Hundreds of similar Syrian pop-up charities operate in southern Turkey. In the small city of Reyhanli (population 60,000, 6 miles from Syria) there are at least 47 Syrian relief programs including schools, health clinics, legal offices, vocational training centers and orphanages. To the south of Antakya in Yayladagi (population 6,000; 4 miles from Syria), the governor has identified 16 Syrian associations.

In Lebanon, Beirut has become a hub for middle-class Syrians, many of whom have poured themselves into volunteer work. One group, Ayoun Syria (Syrian Eyes), was formed in 2012 by seven young Syrians from Damascus. They focused on providing food and blankets to poor refugees who had settled in informal camps around the country. They spent the night among these rural communities, befriended their informal leaders and learned that among their greatest needs was consistent access to decent food. So they collected tires, soil, bricks and other equipment and began building communal gardens and collective bakeries in the camps.

But funding, staffing and Lebanon’s restrictive laws have been major challenges. Three of the seven founders of Ayoun Syria have migrated to Europe, and many of their volunteers have left for jobs at better-funded NGOs. After burning through their savings, the founders sought financial support from donors, but because they are officially unregistered, few international NGOs will fund them directly. A handful of other Syrian initiatives have managed to formally register as charities by partnering with other NGOs, but they have found themselves distracted and burdened by the demands of grant- and report-writing, which has pulled them away from their grassroots focus. “The last thing we want,” said Mahmoud, the founder of Ayoun Syria, “is to give up what makes our work so effective in the first place.”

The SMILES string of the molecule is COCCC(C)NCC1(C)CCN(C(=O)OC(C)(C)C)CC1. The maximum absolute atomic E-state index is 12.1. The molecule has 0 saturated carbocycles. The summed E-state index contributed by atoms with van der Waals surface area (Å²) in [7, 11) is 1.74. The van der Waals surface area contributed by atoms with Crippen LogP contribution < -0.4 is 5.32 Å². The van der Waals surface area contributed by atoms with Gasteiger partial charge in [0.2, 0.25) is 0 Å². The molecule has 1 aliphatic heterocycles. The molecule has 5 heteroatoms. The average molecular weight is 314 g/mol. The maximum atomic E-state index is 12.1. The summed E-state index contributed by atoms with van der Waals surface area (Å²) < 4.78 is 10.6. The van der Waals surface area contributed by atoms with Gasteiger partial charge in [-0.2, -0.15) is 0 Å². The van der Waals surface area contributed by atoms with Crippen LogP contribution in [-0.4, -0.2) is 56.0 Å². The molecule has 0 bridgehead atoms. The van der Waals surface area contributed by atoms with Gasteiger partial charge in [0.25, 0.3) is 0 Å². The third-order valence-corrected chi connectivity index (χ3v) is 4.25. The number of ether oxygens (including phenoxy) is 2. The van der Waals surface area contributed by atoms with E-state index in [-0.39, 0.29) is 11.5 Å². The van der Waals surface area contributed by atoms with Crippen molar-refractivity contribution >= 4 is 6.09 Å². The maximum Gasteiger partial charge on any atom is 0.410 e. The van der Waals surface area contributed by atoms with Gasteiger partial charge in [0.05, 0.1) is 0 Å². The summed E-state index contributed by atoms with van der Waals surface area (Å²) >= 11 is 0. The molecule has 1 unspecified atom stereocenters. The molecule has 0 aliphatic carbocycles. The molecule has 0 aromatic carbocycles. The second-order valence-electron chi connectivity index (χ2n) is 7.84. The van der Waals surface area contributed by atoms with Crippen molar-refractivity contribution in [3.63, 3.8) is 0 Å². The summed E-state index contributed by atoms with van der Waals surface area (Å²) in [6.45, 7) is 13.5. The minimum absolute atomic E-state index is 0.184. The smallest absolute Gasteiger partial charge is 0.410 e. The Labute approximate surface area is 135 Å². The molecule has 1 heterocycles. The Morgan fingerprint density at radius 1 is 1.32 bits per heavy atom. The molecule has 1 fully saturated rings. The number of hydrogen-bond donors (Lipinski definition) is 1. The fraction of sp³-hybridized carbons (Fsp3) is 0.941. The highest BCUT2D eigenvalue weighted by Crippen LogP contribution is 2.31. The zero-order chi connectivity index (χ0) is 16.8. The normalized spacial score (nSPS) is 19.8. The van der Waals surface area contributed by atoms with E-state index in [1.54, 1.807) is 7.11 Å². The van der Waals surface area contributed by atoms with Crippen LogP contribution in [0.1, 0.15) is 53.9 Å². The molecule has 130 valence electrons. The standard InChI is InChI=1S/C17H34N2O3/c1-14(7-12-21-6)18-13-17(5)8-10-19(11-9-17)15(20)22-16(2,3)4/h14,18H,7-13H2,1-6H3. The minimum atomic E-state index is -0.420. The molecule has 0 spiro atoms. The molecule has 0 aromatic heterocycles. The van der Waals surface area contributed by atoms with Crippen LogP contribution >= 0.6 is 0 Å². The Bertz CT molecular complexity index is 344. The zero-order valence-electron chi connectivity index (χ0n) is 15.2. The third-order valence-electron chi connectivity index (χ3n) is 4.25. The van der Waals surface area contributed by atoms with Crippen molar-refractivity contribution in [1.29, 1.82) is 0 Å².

How Should International NGOs Help?

Informal Syrian relief efforts like Ayoun Syria and the Narlica Society have a number of advantages over international and national NGOs: they operate at a fraction of the cost, their volunteers typically understand recipient needs very well, and most importantly, they are personally and politically invested in the long-term futures of their communities. Humanitarians would do well to support such efforts wherever they can.

Part of this means being sensitive to the unintended consequences of NGO actions. For example, NGOs could stop hiring Syrians away from smaller groups and organizations that are already struggling to maintain staff and volunteers. They should also design funding programs that accommodate the fluid and informal nature of these initiatives – for example, by offering small grants to unregistered groups, and relaxing accountability criteria that create onerous and distracting administrative burdens. In short, they should support and cultivate grassroots groups, rather than pressuring them to adopt the model of the bureaucratized international NGO.

Of course, many of the challenges that these groups must navigate are legal or administrative barriers put in place by host governments. It is difficult, after all, to run an NGO when you can’t open a bank account or rent an office. Should humanitarian actors wish to go further in their support, they might consider using their considerable leverage with host governments to push for changing such laws and regulations.

It is inspiring that Syria’s refugees are successfully running such a diverse and dynamic array of social support programs, even in the face of significant odds. But those odds need not be so high – and the humanitarian aid community could do more to reduce them.

The views expressed in this article belong to the author and do not necessarily reflect those of Refugees Deeply.